Lukas has nearly started as many horses in the Preakness (43) as all the trainers in this year’s running combined (44), even including Baffert. He advises younger trainers not deviate from the techniques that brought them to Triple Crown races; something tempting to attempt while observing more experience trainers during the lead up.
“The biggest advice I give the guys are that are in the first time Derby or Preakness, it is easy to get caught up in the hype and change up what got you there or what you know is the best thing, such as mirroring the techniques of other successful trainers,” warns the onetime basketball coach. “I watched some of the young guys at the Derby, and I just drew a line through those horses. They’re going to get a hell of an education here come Saturday. It’s a game of experience. There’s no How-To book. There is nowhere to look up, ‘How do you win the Preakness?’ Go talk to Lukas and Baffert.”
Lukas has nothing but praise for the only trainer with more Preakness wins than he: Baffert.
“We’ve had great luck here,” Lukas said. “Bob and I train a lot alike. We’ve got 13 of them between us, and I think our style of training lends itself well to this type of race and this track.”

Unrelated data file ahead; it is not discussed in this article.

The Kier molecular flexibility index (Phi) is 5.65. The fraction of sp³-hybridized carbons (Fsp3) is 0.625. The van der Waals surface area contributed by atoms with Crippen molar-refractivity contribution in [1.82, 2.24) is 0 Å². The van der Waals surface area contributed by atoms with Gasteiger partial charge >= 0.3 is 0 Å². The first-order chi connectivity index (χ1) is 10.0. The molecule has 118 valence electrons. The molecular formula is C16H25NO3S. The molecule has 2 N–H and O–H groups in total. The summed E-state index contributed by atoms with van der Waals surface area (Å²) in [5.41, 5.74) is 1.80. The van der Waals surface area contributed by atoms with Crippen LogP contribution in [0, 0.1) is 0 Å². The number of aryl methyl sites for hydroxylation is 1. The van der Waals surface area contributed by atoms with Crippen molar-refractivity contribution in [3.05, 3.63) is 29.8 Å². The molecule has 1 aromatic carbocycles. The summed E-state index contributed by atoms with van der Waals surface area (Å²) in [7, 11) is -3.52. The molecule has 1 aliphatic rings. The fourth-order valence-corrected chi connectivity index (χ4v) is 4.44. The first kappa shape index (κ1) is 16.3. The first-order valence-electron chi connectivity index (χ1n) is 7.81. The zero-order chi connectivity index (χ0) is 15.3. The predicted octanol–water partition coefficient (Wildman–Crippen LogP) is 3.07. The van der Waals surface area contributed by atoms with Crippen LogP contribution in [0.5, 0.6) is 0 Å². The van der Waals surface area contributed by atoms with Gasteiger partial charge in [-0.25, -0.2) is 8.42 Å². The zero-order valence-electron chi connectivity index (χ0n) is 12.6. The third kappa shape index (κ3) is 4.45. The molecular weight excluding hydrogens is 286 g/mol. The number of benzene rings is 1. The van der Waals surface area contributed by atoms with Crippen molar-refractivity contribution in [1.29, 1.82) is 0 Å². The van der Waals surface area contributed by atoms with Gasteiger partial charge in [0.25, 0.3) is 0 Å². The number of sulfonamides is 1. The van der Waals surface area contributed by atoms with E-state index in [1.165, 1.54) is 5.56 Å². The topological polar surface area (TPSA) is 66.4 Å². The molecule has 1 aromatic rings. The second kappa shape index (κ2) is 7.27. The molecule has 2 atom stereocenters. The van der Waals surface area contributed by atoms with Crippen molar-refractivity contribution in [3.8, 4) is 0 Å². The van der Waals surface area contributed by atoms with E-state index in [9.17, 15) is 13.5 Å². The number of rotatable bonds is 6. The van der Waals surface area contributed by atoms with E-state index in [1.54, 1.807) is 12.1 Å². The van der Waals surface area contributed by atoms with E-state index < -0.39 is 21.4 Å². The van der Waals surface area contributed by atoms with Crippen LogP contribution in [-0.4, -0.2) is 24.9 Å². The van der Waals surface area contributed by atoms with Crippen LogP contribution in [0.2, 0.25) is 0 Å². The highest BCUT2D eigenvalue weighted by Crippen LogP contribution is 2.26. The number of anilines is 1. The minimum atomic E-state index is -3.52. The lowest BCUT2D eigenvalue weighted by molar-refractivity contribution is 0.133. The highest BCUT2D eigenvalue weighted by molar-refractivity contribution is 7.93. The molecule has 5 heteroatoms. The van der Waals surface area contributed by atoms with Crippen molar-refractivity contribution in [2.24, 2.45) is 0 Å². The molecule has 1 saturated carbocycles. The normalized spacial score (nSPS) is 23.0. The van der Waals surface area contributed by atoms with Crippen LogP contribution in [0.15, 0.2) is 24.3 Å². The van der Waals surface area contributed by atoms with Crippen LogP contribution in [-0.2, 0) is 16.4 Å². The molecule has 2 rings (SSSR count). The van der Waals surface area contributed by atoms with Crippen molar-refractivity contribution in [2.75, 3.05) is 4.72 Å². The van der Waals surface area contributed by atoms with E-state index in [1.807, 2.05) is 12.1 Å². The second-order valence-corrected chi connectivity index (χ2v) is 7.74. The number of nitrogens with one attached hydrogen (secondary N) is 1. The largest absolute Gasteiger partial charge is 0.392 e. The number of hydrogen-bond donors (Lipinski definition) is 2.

Lukas has been a perennial for the middle gem for nearly 40 years, a run that began in the era when then-Philadelphia 76er Julius Erving would ask him questions about horse racing. Former Michigan football coach and athletic director Bo Schembechler was with him when his 1999 Derby winner Charasmatic won the Preakness, underestimated again, at 8-1.
“I’d love to see [Dr. J] again,” Lukas said. “We developed a friendship over the Preakness, I developed a lot of friendships here over the years at the Preakness, like Pete Herrmann, who coached basketball at the Naval Academy.”
Outside of horse racing, professionals haven’t always heeded the opinions of Lukas. In earlier days, Lukas, in Louisville, bonded with then-Indiana University basketball coach Bob Knight.
Lukas shared how Knight would have him sit in the third row at his practices to critique them on a legal pad.
“I’d lay it on his desk,” chuckled Lukas. “He never looked at it.”
When they partnered on ownership of a horse named after an English writer, Knight, known for his often-testy relationship with the media, exclaimed, “For Christ’s sake, I get a horse and it’s named after a writer?”
Lukas, however, took some of the General’s advice.
“Bobby taught me something right away,” Lukas tells. “When you’re in practice, never shoot with the kids. They’ll always think you were a good player until you do that. Don’t ever expose yourself by picking up a basketball. As a coach don’t ever shoot. They’ll find out how bad you were.”
That’s not a problem the old coach ever has to worry about around the racetrack.